So, I listened to the new podcast from NACCHO, and after just under six minutes, it ended. Wait, what?
NACCHO’s Ian Goldstein interviewed Dr. John Tassey about some of the lessons learned from the 1995 Oklahoma City terrorist bombing. It was fascinating. It was too short.
Tassey is an associate professor of psychiatry and behavioral science at the University of Oklahoma, and a first responder to the 1995 bombing. He remains involved to this day in the development and expansion of the city’s emergency response system, particularly the mental health aspect.
He’s potentially a fount of information, both historical and operational, about disaster response and the need for public- and mental-health capabilities. For instance, he mentioned that, 19 years after the bombing, there are still community mental health needs emerging from the aftermath. This is interesting from a number of standpoints. What are the mental health issues being uncovered? Are the expanded capabilities of the Oklahoma City mental health facilities able to handle them? What could be done better?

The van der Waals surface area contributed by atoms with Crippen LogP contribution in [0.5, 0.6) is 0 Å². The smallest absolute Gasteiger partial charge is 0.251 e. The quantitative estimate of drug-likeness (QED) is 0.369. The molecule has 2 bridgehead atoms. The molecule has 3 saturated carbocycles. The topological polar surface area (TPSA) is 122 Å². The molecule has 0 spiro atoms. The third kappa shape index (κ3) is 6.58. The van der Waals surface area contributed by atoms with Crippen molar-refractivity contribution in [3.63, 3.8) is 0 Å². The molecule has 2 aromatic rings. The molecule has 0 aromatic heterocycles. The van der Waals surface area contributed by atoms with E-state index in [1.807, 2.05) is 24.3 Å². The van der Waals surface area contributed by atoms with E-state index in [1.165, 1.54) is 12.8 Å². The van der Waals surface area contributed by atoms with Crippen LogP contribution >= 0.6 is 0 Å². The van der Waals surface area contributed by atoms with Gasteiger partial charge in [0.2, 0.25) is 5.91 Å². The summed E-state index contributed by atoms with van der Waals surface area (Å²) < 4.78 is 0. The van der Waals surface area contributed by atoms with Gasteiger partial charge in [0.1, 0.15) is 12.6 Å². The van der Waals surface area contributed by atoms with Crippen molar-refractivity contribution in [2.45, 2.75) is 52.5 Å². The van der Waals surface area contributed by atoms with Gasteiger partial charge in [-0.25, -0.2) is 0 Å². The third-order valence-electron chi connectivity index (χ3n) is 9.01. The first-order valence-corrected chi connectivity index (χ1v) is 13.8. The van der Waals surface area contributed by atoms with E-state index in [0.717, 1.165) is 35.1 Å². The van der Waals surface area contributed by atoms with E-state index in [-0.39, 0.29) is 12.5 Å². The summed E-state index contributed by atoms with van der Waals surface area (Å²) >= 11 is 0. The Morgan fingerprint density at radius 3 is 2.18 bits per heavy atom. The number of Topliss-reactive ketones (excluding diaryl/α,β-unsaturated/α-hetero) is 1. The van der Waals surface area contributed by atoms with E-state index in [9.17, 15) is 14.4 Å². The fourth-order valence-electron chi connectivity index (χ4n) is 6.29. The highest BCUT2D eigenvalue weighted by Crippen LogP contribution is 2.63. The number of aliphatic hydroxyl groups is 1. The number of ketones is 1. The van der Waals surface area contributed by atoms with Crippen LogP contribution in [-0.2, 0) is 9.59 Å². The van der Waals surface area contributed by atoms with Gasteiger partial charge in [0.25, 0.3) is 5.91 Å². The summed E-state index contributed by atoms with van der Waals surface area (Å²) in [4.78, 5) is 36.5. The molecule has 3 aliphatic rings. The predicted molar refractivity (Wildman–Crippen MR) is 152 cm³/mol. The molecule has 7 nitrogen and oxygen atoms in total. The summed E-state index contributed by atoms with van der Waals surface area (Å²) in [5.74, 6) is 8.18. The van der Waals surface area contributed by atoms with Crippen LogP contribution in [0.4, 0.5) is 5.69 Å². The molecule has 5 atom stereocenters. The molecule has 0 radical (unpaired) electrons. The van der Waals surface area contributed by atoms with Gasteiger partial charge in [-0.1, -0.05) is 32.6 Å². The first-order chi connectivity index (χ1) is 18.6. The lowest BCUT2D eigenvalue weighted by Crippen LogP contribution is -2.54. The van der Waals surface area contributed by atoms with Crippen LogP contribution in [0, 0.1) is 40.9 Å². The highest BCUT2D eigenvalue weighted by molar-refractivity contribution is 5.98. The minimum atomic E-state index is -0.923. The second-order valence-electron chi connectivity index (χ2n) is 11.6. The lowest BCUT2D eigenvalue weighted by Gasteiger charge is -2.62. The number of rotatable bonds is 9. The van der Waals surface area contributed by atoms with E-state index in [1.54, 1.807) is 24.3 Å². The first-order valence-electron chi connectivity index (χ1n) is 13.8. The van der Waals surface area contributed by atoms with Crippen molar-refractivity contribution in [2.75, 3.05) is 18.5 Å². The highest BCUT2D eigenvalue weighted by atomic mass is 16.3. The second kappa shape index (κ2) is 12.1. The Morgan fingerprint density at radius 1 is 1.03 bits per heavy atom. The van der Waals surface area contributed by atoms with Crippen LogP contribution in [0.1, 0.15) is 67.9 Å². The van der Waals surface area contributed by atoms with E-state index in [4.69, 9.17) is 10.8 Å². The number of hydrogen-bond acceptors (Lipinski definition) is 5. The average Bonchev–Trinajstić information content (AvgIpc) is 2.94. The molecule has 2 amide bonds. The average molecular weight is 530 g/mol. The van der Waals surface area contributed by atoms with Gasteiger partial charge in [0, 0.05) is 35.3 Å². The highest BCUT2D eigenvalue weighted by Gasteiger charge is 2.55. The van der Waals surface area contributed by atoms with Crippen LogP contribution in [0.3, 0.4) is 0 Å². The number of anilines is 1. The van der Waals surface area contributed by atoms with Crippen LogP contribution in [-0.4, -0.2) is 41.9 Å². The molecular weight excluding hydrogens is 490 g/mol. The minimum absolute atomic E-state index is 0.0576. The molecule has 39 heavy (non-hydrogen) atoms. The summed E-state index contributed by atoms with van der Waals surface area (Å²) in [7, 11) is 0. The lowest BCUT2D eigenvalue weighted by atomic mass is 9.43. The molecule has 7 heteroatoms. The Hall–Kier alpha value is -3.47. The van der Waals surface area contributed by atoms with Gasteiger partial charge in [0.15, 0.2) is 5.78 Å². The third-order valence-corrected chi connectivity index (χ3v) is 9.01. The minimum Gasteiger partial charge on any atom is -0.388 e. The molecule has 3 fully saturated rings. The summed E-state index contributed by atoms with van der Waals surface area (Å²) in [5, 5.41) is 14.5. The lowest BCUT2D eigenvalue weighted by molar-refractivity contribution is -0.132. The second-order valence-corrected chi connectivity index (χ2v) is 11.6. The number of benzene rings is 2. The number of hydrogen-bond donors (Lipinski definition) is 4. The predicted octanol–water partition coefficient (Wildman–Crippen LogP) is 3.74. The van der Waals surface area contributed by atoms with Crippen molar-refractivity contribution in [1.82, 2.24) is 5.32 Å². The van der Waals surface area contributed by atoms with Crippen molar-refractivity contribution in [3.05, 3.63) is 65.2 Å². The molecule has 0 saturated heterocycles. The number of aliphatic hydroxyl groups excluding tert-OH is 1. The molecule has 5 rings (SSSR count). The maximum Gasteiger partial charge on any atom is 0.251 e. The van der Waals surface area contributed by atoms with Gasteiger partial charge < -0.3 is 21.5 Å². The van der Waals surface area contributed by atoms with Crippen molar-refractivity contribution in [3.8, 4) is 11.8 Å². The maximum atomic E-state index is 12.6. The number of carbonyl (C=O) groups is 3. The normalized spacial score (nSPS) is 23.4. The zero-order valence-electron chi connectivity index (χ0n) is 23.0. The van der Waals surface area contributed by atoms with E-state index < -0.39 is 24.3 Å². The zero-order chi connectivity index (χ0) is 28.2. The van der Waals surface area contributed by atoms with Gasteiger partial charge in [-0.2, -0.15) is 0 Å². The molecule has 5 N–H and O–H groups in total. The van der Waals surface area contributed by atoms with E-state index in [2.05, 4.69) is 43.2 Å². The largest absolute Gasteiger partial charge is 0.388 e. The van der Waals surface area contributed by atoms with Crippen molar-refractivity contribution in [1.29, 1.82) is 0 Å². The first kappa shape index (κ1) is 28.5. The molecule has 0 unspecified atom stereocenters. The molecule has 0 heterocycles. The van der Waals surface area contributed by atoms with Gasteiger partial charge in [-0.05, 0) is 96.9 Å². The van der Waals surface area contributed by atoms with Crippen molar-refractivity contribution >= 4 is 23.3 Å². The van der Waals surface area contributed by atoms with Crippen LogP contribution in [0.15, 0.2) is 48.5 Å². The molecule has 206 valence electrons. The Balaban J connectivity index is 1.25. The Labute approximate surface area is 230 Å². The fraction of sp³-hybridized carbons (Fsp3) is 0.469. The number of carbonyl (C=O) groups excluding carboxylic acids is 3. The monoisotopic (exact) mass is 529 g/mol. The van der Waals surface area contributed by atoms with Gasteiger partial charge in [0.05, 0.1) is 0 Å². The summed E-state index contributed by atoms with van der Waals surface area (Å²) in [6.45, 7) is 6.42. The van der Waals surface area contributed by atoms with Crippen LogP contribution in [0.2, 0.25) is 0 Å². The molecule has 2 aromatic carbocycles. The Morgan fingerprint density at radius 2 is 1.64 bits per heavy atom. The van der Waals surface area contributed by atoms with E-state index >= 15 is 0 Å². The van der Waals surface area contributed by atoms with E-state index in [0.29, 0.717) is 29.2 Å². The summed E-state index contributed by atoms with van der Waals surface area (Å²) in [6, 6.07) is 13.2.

No answers to any of those questions, as the podcast moved on to the next topic with no further consideration. Similarly, a throwaway comment about the emergence of a medical reserve corps following the bombing went unexplored. How did the reserve corps emerge? How has it integrated with Oklahoma City’s disaster response capabilities? How has it helped? No answers here.
The skills and experiences of local public health and mental health professionals like John Tassey are an invaluable resource for all of us. I would have liked to hear a little more.